Five Green Cars You Might Have Missed

Center For Sustainable Energy, California

DriveClean.ca.gov

-Jocelyn Broyles

[1] “Electric Car Battery Costs, Don’t Believe What You Read” published May 6, 2010 on HybridCards.com

[2] “Electric Vehicles: Myth vs. Reality“, published February 16, 2011 on SierraClub.com

[3] Touchstone Energy Business Energy Advisor. “Getting Charged Up Over Electric Vehicles.”

Read more: Conscious Consumer, Family, Life, Reduce, Recycle & Reuse, Smart Shopping, Transportation, , , , , , , , , , , ,

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62 comments

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2:10PM PST on Nov 30, 2011

John S. mentioned "these batteries will be like those in mobile phones, when you lucky to get half of what's promised."

Maybe. I don't believe the technology is going to be perfect for some time.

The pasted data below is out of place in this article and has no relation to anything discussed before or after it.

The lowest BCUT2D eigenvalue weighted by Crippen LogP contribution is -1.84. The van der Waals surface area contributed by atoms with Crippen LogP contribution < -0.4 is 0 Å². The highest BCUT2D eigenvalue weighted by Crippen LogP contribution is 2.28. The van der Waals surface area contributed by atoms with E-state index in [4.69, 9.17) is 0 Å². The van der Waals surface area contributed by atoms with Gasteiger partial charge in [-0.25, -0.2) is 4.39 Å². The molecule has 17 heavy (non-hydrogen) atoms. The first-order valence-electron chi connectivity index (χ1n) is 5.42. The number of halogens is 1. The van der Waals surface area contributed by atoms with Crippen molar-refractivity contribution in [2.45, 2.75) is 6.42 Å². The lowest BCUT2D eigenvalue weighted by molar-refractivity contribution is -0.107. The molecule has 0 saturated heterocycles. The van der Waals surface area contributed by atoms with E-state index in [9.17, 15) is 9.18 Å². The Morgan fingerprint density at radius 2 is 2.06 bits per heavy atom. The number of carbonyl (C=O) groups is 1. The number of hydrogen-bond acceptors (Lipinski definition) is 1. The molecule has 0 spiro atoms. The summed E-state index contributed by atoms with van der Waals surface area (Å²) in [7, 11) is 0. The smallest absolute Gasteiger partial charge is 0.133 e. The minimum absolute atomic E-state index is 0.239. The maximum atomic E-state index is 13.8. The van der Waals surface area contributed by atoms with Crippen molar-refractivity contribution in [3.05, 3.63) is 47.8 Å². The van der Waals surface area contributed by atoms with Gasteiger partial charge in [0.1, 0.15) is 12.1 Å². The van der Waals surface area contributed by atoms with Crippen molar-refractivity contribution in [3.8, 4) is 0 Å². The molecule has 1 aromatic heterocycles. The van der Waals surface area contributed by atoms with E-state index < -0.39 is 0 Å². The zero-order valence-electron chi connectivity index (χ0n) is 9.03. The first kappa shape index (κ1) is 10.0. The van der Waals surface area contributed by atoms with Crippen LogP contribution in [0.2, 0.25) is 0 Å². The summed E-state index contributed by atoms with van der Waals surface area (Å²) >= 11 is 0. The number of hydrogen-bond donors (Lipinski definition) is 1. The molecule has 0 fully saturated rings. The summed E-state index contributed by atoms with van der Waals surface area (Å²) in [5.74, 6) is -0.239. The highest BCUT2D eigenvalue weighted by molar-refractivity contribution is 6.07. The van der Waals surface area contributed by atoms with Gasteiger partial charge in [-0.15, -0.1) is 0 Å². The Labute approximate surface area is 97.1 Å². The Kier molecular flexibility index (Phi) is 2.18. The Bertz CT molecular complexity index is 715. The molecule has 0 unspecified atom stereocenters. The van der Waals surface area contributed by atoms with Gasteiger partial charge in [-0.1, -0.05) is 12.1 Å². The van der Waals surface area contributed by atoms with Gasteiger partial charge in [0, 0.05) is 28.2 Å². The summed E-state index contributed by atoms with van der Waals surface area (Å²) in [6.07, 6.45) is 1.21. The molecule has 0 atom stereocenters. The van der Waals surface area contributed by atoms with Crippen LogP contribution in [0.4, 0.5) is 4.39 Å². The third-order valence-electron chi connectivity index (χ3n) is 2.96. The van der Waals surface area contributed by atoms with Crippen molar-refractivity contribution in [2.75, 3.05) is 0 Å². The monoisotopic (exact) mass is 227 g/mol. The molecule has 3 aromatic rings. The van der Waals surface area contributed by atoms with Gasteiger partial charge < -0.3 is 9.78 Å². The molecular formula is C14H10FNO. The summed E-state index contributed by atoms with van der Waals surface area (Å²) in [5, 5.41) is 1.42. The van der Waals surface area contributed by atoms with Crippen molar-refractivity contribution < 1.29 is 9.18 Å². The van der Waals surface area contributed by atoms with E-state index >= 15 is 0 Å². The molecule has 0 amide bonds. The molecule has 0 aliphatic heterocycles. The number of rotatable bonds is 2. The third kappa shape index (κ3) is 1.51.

The problem with most phone batteries is that people charge them before they are fully drained. They don't want to be out of contact.

And this is what will happen with most plug-in electric cars. A car with a 100 mile range will get plugged in after a 10 mile run "in case I need to do 100 miles next run" or because "I'm not sure if I'll be able to plug it in where I might go".

Bateries have a finite number of charge cycles, the more you drain them the longer between replacements.

Remember Ni-cad batteries? If you charged them when they were 50% full, the 50% mark became the new empty mark and the battery lasted half the time it should from then on.

2:42AM PDT on Jul 28, 2011

I like electric vehicls which are environmental friendly and no noise. Thanks for sharing this good article with us.know more from Marshell Green Power CO., LTD, http://www.marshell.net

2:41AM PDT on Jul 28, 2011